In one of the most serious clashes between the bitter enemies in decades, North Korea attacked South Korea yesterday, killing two South Korean soldiers in a shelling spree.

Around 50 shells were fired by North Korea on to the South Korean island of Yeonpyeong. South Korea immediately fired 80 shells back in retaliation and put fighter planes on alert. The North says the South fired first; the South argues only training shots were fired and not on North territory. CCTV video footage shows residents fleeing and buildings catching fire as the North Korean bombs land.

Yeonpyeong is a contentious island, with North Korea disputing that it sits in South Korean territory and refusing to recognise the island as South Korean. It is along this same maritime border that a South Korean tanker was sunk earlier this year — with evidence that North Korea was responsible, but denials from Pyongyang — killing 46 soldiers on board.

This is the latest battle in a long war, with an interactive map at The Guardian explaining the hows and wheres of over 150 incidents between the two since the “end” of the Korean War (which has never officially ended, a peace armistice was signed). A NY Times timeline shows US involvement in the disagreements.

Is the Kim family trying to prove its military strength, in a country where the military is powerful and critical to power? Kim Jong-un, son of North Korean dictator Kim Jong-il, was appointed as the next leader of North Korea several months ago, paving the way for ascension in the family dynasty. What does this mean for the United States-supported South? Is there more bombings — and deaths — ahead for both nations? Will the Korean borders be changed and finalised?

The White House was quick to condemn the attacks, though no word yet on how it will respond. US senators have called on China — one of the North’s few allies — to condemn North Korea’s actions.

The latest attacks will cause further problems for China — “…the problem of how to manage its Communist neighbor and one-time ally appears to befuddle China’s leaders, who stumble from indulging the North to sending occasional signals of pique, all without making the country adopt a path toward greater openness or stability,” argues Ian Johnson and Michael Wines at the NY Times.

This is typical behaviour from the aggressive — and desperate — North Korea, notes Martin Fackler at the NY Times.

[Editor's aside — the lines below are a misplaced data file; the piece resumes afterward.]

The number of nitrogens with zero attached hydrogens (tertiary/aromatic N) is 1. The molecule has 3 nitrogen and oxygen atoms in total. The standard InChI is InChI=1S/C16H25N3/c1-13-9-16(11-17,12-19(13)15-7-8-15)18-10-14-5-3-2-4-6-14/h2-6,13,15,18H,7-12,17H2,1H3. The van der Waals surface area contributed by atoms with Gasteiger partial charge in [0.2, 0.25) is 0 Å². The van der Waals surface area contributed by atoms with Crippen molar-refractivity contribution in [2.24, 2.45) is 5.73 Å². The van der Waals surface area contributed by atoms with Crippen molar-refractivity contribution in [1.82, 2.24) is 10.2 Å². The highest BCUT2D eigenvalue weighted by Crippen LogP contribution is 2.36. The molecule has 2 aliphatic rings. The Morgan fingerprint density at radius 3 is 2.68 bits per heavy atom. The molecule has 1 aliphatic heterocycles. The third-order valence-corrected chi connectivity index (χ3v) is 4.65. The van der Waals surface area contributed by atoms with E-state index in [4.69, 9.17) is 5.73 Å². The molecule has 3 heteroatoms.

“While the North has sought to send strong, militaristic messages to the United States and its allies in the past, the new provocations have been more forceful and lethal than in recent decades. Analysts say the government may be trying to ensure that the Kim family dynasty continues for a third generation by winning the loyalty of the powerful military with shows of force.

“The escalation may also reflect the increasing insecurity or even desperation of the isolated North, which often has trouble feeding its own population, much less keeping up with the rising technological and military capabilities of the far wealthier South.”

Maritime borders are at the heart of these attacks: “One possible starting point could be talks on the demarcation line in the Yellow Sea,” writes Julian Borger in The Guardian.

Recent developments of the North Korean nuclear program see it being as powerful as Iran’s, say US scientists who toured it earlier this month. Reports say resources are now available for two nuclear bombs to be made per year. And there’s a reason those scientists were allowed into tightly-held country, argues Bill Powell at Time:

“…the timing, with U.S. special envoy Stephen Bosworth in the region, was probably not coincidental. The skirmish comes less than two weeks after North Korea allowed a prominent American nuclear scientist to see a brand-new facility for the production of highly enriched uranium — one of the two possible source materials for producing a nuclear bomb.”

Donald Kirk at the Global Post agreed, noting North Korea is wanting any peace talks on its terms. “It’s as though North Korea had delivered a one-two punch — first showing off its status as a nuclear power and then putting on a display of its skills in conventional warfare.”

A peace deal with the North can be made, if the White House can swallow its pride,  says The Guardian’s Simon Tisdall.

“A deal is doable and desirable, because at heart the Korean issue is not about absolutist ideology or faith or race or even weapons proliferation. It’s a family dispute about money and power — and both are infinitely divisible.”

South Korean newspapers reacted quickly to the attacks, with pages of photos and reports. The front pages of the Dong-A Ilbo newspaper:

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It was a similar story at the South Korean Maeil Business newspaper:

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For further clarification of exactly what happened, let us zoom in on those infographics.

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The North Korean government news service is a little behind on the times, with the current lead story “Kim Yong Nam Greets Lebanese President” from November 21. According to reports, North Korea issued a statement saying: “Despite our repeated warnings, South Korea provoked us by firing artillery shells into our territory. Our revolutionary forces countered with stern military actions. It is our traditional military countermeasure to punish perpetrator’s fire with a thunderbolt of fire.”

Peter Fray

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